The lost treasure of Sunken British Treasures.


Where are some sunken British treasures?

In the early 2006, a new method to finding shipwrecks was practiced in the United Kingdom at the entrance to Sutton Harbour, in Plymouth, the place in which a partial excavation in the 1970s discovered the Cattewater Wreck in the muddy bottom during a routinely dredging effort.

Using sound waves, researches found that the wooden wreck dates back from the 16th century and belonged to an unidentified armed merchantman, probably from Holland or France, by some of the pottery that was rescued.

However, this is only one of more than 50 wrecks protected by the British Government, which expressly forbids excavations to avoid damage to the remains of these ships buried in the mud.

In Portsmouth, archaeologists found in 1982 the remains of a Tudor wreck, the Mary Rose, which sank in 1545, and they were able to rescue the ship's anchor and a section of a bowcastle from Henry VIII's flag.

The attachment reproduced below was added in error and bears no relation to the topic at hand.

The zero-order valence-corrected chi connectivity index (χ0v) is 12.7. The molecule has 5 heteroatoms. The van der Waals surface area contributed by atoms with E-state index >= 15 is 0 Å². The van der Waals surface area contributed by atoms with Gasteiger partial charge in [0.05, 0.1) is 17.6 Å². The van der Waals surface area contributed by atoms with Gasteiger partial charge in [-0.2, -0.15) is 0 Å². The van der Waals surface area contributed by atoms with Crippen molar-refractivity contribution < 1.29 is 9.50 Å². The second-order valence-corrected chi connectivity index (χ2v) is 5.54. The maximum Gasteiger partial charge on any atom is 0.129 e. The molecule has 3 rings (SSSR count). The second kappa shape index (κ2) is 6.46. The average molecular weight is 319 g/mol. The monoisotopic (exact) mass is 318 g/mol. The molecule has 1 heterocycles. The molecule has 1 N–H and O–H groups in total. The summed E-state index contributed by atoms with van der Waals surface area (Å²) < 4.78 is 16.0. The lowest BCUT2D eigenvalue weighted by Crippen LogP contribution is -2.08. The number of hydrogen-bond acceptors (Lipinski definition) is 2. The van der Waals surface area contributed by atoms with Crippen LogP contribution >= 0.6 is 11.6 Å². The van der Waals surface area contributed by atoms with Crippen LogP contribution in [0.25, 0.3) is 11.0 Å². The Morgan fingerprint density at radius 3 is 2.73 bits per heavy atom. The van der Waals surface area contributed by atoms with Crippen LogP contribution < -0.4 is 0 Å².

Even though all attention and efforts to rescue the British treasures that lie in the bottom of the sea are focused on the Cattewater Wreck for its international importance. The size of the ship is described as a three-masted, skeleton-built vessel, weighing between 200 and 300 tons; this is over 220,000 kilograms (440,000 pounds).

With such a large ship, it is easy to imagine why it sank in this port, but especially rejoicing when trying to figure out the treasures buried in the bottom during all those centuries. The ship is well preserved and it lies just a meter below the seabed.

The name of the Cattewater Wreck comes from a city of the same name situated in Devon, close to the site where the vessel sank. Researchers believe that once they learn the name of the ship it will be easier to determine the treasure kept inside because the British Protection of Wrecks Act 1973 prevents the use of another means of investigation.

The lost treasure of Sunken British Treasures.

 The lost treasure of Sunken British Treasures.

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